“I was at an aid and development seminar a couple of years ago where many people undertaking evaluations mistakenly believed they were doing RCTs when they were obviously not. It’s a term that is being used inappropriately because bureaucrats believe it sounds good.”

      This is disappointing to hear, I appreciate you raising the point, and I share your concern.

      “Doing a systematic evaluation and collecting rigorous data does not require use of this method.”

      I agree. I thought I said as much in the blog post, sorry if I was unclear.

      “This is especially true in education when it is almost impossible to distinguish between the many variables that can impact on student learning and performance.”

      But, within constraints, that is what RCTs do: they control effectively for the influence of other variables. I agree there are issues (listed in my post), but it’s worth giving RCTs credit for what they can do well.

      Thank you for your comment.


      • Thanks Terence. Imagine if the money spent on creating ‘high quality preschools for the experiment’ was spent on making the low quality schools maybe even average quality? So maybe instead of 50% children getting high quality, then maybe 80% get medium quality?
        Regarding the ‘control of variables’ – unfortunately any teacher in the world can tell you that controlling variables (in education that means children, parents, teachers) is extremely difficult. This is what non-education researchers just don’t get. The closest I saw was a researcher from a science background I was working with who suggested the only theory to explain what went on in an early years classroom was chaos theory. RCTs are designed for use in laboratories. Schools are not laboratories.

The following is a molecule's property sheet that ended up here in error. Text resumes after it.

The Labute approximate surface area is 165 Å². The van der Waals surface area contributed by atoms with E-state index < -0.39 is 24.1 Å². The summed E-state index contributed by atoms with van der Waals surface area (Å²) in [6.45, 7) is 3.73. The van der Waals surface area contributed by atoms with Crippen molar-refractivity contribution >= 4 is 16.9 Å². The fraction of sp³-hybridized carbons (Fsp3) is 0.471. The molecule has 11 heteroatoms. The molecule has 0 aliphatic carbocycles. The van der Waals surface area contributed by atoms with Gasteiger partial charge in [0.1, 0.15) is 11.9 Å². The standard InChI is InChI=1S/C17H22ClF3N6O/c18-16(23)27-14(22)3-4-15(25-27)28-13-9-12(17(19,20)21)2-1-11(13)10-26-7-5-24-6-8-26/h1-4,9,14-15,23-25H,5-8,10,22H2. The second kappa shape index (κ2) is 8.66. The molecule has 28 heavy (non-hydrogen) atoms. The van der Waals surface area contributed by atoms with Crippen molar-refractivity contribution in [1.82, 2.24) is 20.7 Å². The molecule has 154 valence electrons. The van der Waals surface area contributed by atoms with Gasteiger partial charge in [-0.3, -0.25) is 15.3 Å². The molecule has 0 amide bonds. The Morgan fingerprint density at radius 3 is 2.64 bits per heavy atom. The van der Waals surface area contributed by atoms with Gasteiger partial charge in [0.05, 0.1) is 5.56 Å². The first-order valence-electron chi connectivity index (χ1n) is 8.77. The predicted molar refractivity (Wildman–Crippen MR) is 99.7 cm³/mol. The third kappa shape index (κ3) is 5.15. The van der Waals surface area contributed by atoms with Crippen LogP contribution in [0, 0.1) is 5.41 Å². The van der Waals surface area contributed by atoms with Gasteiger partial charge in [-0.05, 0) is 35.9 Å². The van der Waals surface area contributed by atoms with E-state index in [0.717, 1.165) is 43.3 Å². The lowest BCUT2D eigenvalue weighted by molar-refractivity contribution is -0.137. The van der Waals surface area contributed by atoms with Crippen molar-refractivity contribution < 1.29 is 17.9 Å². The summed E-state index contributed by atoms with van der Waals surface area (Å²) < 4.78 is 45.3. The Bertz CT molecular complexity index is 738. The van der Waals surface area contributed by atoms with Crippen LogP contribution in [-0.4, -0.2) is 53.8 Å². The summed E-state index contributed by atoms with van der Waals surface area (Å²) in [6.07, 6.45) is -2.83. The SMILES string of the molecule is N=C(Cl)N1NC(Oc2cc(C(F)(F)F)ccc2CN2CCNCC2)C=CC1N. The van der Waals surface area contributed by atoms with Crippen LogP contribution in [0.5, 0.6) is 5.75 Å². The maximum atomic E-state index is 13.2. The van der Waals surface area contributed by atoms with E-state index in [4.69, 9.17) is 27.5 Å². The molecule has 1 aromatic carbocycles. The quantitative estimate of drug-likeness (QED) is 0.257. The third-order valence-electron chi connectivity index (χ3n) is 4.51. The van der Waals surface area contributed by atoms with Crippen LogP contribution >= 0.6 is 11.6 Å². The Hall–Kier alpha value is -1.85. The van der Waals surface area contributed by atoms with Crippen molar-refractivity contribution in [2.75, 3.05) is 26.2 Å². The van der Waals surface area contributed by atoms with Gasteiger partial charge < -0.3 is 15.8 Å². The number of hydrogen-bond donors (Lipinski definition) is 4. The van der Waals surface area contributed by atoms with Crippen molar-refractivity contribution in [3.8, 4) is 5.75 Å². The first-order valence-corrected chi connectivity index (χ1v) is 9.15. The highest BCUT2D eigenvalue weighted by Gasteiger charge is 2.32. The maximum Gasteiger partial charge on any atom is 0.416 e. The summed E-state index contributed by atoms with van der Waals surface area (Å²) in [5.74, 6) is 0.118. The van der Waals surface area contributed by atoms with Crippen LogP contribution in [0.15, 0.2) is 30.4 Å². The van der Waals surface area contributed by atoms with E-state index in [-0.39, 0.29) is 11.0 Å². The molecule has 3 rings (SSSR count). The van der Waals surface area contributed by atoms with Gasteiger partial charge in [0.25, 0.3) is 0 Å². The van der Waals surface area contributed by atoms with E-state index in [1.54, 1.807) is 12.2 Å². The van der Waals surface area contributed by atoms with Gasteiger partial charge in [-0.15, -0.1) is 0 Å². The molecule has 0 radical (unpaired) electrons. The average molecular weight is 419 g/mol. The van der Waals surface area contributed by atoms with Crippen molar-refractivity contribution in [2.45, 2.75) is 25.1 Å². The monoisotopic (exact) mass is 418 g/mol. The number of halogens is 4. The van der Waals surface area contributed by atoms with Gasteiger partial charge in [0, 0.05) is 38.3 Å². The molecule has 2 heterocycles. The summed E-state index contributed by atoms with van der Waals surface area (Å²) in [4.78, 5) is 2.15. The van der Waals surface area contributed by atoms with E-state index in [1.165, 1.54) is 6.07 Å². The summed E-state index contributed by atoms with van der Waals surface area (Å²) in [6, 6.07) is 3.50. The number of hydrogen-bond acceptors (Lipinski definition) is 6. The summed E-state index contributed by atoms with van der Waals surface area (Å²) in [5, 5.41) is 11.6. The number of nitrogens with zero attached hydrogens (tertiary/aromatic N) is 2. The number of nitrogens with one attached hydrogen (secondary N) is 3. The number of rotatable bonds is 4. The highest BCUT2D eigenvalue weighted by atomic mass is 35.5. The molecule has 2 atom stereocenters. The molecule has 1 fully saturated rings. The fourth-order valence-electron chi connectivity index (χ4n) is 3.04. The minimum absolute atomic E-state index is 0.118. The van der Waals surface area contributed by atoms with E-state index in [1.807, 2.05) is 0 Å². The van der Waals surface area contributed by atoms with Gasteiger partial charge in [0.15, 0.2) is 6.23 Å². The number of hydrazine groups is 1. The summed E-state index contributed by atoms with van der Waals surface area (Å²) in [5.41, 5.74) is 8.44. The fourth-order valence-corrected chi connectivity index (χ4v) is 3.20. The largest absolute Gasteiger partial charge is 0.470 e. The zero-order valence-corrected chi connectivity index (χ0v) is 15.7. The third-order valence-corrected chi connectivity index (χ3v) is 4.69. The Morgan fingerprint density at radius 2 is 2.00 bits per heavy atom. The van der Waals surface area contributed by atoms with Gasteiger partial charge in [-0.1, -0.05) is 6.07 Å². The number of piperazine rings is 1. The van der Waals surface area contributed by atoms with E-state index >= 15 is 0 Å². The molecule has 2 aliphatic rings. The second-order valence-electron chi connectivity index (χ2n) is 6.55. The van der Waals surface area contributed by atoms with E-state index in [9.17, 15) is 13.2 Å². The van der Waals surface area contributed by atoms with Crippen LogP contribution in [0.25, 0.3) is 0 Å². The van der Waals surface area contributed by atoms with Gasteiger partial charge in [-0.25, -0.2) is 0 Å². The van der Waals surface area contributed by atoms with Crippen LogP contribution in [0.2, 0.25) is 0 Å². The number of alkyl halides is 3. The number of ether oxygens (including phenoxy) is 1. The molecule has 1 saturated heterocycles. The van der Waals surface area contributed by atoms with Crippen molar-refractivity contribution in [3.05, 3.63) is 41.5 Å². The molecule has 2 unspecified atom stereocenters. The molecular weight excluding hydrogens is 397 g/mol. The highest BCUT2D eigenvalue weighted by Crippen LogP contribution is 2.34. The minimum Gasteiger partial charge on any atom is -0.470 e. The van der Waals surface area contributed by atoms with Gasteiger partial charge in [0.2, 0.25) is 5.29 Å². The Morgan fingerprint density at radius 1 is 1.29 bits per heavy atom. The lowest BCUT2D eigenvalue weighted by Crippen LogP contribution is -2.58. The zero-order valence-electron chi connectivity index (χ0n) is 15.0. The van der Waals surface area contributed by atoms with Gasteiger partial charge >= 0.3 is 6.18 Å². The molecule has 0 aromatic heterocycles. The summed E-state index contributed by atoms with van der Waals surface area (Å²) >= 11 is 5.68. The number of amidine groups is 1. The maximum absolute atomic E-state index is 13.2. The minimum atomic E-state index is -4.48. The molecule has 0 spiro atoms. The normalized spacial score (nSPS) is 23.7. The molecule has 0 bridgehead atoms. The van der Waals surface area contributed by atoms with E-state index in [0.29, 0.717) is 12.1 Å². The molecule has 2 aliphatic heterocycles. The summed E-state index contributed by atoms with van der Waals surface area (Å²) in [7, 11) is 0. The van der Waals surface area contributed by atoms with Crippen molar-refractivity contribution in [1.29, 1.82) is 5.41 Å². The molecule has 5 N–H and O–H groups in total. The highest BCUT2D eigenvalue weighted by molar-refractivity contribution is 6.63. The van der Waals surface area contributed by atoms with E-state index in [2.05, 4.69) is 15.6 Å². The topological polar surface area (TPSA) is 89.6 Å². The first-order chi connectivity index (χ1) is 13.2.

• Hi Eileen,

          Thank you for your reply. With respect to the cost. The treatment group only involved 84 students (more on that in a second). My guess is that, compared to the cost of the education system in Mauritius, the cost of upgrading approximately three pre-schools is a small price to pay for learning that investing a lot of extra money in high quality pre-schools (at least of this type) is not likely to deliver the benefits they anticipated. Certainly, the cost of improving 3 pre-schools wouldn’t be enough to improve the overall quality of pre-school education in Mauritius.

          As for control variables, if the sample is large enough, the treatment and control groups will be effectively the same, regardless of the complexity of human life. This is one of the big advantages of RCTs over non-experimental data. (A sample of 174 may not be large enough, I’m not here to defend the study in its entirety, although the authors do show the treatment and control groups are balanced across an impressive array of variables in Table 1. A sample of 174 may also be under-powered more generally, but the fact that some people run poor quality RCTs doesn’t mean the method itself is flawed.)

          As for schools not being laboratories, I think this critique is perhaps more persuasive with respect to the external validity of the study. (See the blog, for my views on the issue of external validity.)

          Thanks for your comment.